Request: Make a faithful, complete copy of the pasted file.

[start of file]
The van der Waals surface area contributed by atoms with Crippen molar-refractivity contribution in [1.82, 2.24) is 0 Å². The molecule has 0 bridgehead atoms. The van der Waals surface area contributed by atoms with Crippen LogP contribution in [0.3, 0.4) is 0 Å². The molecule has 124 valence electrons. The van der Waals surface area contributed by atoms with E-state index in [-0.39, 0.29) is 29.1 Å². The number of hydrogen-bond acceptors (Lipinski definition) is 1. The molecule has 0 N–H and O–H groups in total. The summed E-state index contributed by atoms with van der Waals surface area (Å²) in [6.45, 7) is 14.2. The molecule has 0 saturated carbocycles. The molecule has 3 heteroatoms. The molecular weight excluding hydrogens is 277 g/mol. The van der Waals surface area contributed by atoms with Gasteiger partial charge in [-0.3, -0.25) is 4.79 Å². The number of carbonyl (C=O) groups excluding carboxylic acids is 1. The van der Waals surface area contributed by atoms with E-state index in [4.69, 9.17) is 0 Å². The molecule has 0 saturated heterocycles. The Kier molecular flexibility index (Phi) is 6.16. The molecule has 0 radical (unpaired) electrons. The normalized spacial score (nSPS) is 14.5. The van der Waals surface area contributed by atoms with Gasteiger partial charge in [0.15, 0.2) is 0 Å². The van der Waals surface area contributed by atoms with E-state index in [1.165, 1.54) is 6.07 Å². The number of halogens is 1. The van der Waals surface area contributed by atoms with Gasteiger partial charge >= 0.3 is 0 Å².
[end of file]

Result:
The van der Waals surface area contributed by atoms with Crippen molar-refractivity contribution in [1.82, 2.24) is 0 Å². The molecule has 0 bridgehead atoms. The van der Waals surface area contributed by atoms with Crippen LogP contribution in [0.3, 0.4) is 0 Å². The molecule has 124 valence electrons. The van der Waals surface area contributed by atoms with E-state index in [-0.39, 0.29) is 29.1 Å². The number of hydrogen-bond acceptors (Lipinski definition) is 1. The molecule has 0 N–H and O–H groups in total. The summed E-state index contributed by atoms with van der Waals surface area (Å²) in [6.45, 7) is 14.2. The molecule has 0 saturated carbocycles. The molecule has 3 heteroatoms. The molecular weight excluding hydrogens is 277 g/mol. The van der Waals surface area contributed by atoms with Gasteiger partial charge in [-0.3, -0.25) is 4.79 Å². The number of carbonyl (C=O) groups excluding carboxylic acids is 1. The van der Waals surface area contributed by atoms with E-state index in [4.69, 9.17) is 0 Å². The molecule has 0 saturated heterocycles. The Kier molecular flexibility index (Phi) is 6.16. The molecule has 0 radical (unpaired) electrons. The normalized spacial score (nSPS) is 14.5. The van der Waals surface area contributed by atoms with Gasteiger partial charge in [0.15, 0.2) is 0 Å². The van der Waals surface area contributed by atoms with E-state index in [1.165, 1.54) is 6.07 Å². The number of halogens is 1. The van der Waals surface area contributed by atoms with Gasteiger partial charge >= 0.3 is 0 Å².